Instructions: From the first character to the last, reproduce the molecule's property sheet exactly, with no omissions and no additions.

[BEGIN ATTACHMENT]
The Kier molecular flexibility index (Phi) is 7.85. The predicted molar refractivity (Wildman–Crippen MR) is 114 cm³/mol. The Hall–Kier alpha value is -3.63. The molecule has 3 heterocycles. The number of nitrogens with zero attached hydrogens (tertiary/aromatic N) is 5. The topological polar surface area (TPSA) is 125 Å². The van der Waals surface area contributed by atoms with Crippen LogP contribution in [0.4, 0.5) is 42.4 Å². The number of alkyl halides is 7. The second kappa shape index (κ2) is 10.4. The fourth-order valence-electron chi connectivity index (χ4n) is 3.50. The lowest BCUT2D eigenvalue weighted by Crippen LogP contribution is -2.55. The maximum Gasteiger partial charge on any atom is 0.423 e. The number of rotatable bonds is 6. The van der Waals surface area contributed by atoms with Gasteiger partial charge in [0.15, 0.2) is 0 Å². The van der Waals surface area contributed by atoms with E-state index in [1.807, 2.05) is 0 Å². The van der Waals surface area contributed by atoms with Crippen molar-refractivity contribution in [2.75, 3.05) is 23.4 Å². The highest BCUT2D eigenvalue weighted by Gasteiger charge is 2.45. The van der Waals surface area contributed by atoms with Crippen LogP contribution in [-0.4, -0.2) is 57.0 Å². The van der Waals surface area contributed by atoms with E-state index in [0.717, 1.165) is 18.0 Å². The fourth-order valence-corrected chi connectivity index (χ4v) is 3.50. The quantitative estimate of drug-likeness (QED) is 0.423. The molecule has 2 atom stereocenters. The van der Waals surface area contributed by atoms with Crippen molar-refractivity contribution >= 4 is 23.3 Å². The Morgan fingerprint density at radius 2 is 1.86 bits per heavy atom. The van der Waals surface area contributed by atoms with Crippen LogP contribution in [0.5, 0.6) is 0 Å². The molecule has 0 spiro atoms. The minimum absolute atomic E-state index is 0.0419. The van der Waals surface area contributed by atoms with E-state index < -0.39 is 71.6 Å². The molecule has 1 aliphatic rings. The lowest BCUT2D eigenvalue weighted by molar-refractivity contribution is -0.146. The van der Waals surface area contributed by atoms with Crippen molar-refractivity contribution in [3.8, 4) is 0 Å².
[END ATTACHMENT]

The Kier molecular flexibility index (Phi) is 7.85. The predicted molar refractivity (Wildman–Crippen MR) is 114 cm³/mol. The Hall–Kier alpha value is -3.63. The molecule has 3 heterocycles. The number of nitrogens with zero attached hydrogens (tertiary/aromatic N) is 5. The topological polar surface area (TPSA) is 125 Å². The van der Waals surface area contributed by atoms with Crippen LogP contribution in [0.4, 0.5) is 42.4 Å². The number of alkyl halides is 7. The second kappa shape index (κ2) is 10.4. The fourth-order valence-electron chi connectivity index (χ4n) is 3.50. The lowest BCUT2D eigenvalue weighted by Crippen LogP contribution is -2.55. The maximum Gasteiger partial charge on any atom is 0.423 e. The number of rotatable bonds is 6. The van der Waals surface area contributed by atoms with Gasteiger partial charge in [0.15, 0.2) is 0 Å². The van der Waals surface area contributed by atoms with E-state index in [1.807, 2.05) is 0 Å². The van der Waals surface area contributed by atoms with Crippen molar-refractivity contribution in [2.75, 3.05) is 23.4 Å². The highest BCUT2D eigenvalue weighted by Gasteiger charge is 2.45. The van der Waals surface area contributed by atoms with Crippen LogP contribution in [-0.4, -0.2) is 57.0 Å². The van der Waals surface area contributed by atoms with E-state index in [0.717, 1.165) is 18.0 Å². The fourth-order valence-corrected chi connectivity index (χ4v) is 3.50. The quantitative estimate of drug-likeness (QED) is 0.423. The molecule has 2 atom stereocenters. The van der Waals surface area contributed by atoms with Crippen molar-refractivity contribution >= 4 is 23.3 Å². The Morgan fingerprint density at radius 2 is 1.86 bits per heavy atom. The van der Waals surface area contributed by atoms with Crippen LogP contribution in [0.5, 0.6) is 0 Å². The molecule has 0 spiro atoms. The minimum absolute atomic E-state index is 0.0419. The van der Waals surface area contributed by atoms with E-state index < -0.39 is 71.6 Å². The molecule has 1 aliphatic rings. The lowest BCUT2D eigenvalue weighted by molar-refractivity contribution is -0.146. The van der Waals surface area contributed by atoms with Crippen molar-refractivity contribution in [3.8, 4) is 0 Å².